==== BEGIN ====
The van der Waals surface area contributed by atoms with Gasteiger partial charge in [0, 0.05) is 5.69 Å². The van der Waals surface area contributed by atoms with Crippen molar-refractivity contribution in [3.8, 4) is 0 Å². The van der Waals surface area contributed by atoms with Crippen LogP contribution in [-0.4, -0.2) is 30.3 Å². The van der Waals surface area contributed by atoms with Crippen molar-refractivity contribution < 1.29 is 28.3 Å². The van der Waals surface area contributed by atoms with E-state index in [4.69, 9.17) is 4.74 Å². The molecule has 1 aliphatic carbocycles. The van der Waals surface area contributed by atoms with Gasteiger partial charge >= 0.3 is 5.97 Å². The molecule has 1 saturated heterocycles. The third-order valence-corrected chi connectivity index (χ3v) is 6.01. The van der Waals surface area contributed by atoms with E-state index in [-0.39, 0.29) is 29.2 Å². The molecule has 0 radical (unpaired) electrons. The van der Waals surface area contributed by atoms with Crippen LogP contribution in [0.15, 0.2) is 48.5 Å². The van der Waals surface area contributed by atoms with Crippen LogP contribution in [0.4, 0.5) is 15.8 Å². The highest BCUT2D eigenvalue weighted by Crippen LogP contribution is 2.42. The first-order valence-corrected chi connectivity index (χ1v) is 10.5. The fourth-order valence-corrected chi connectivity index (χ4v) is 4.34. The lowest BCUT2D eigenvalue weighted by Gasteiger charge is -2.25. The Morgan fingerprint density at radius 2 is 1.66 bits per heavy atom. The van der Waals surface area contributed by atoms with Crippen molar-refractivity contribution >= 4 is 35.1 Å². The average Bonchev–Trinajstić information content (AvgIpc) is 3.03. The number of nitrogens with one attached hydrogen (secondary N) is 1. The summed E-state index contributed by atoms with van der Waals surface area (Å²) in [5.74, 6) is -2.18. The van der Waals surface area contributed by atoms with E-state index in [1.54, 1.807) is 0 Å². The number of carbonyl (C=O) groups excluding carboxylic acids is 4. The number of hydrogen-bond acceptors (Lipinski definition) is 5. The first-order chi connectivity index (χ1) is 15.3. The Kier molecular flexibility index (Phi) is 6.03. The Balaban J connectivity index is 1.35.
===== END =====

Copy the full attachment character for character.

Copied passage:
The van der Waals surface area contributed by atoms with Gasteiger partial charge in [0, 0.05) is 5.69 Å². The van der Waals surface area contributed by atoms with Crippen molar-refractivity contribution in [3.8, 4) is 0 Å². The van der Waals surface area contributed by atoms with Crippen LogP contribution in [-0.4, -0.2) is 30.3 Å². The van der Waals surface area contributed by atoms with Crippen molar-refractivity contribution < 1.29 is 28.3 Å². The van der Waals surface area contributed by atoms with E-state index in [4.69, 9.17) is 4.74 Å². The molecule has 1 aliphatic carbocycles. The van der Waals surface area contributed by atoms with Gasteiger partial charge >= 0.3 is 5.97 Å². The molecule has 1 saturated heterocycles. The third-order valence-corrected chi connectivity index (χ3v) is 6.01. The van der Waals surface area contributed by atoms with E-state index in [-0.39, 0.29) is 29.2 Å². The molecule has 0 radical (unpaired) electrons. The van der Waals surface area contributed by atoms with Crippen LogP contribution in [0.15, 0.2) is 48.5 Å². The van der Waals surface area contributed by atoms with Crippen LogP contribution in [0.4, 0.5) is 15.8 Å². The highest BCUT2D eigenvalue weighted by Crippen LogP contribution is 2.42. The first-order valence-corrected chi connectivity index (χ1v) is 10.5. The fourth-order valence-corrected chi connectivity index (χ4v) is 4.34. The lowest BCUT2D eigenvalue weighted by Gasteiger charge is -2.25. The Morgan fingerprint density at radius 2 is 1.66 bits per heavy atom. The van der Waals surface area contributed by atoms with Crippen molar-refractivity contribution >= 4 is 35.1 Å². The average Bonchev–Trinajstić information content (AvgIpc) is 3.03. The number of nitrogens with one attached hydrogen (secondary N) is 1. The summed E-state index contributed by atoms with van der Waals surface area (Å²) in [5.74, 6) is -2.18. The van der Waals surface area contributed by atoms with E-state index in [1.54, 1.807) is 0 Å². The number of carbonyl (C=O) groups excluding carboxylic acids is 4. The number of hydrogen-bond acceptors (Lipinski definition) is 5. The first-order chi connectivity index (χ1) is 15.3. The Kier molecular flexibility index (Phi) is 6.03. The Balaban J connectivity index is 1.35.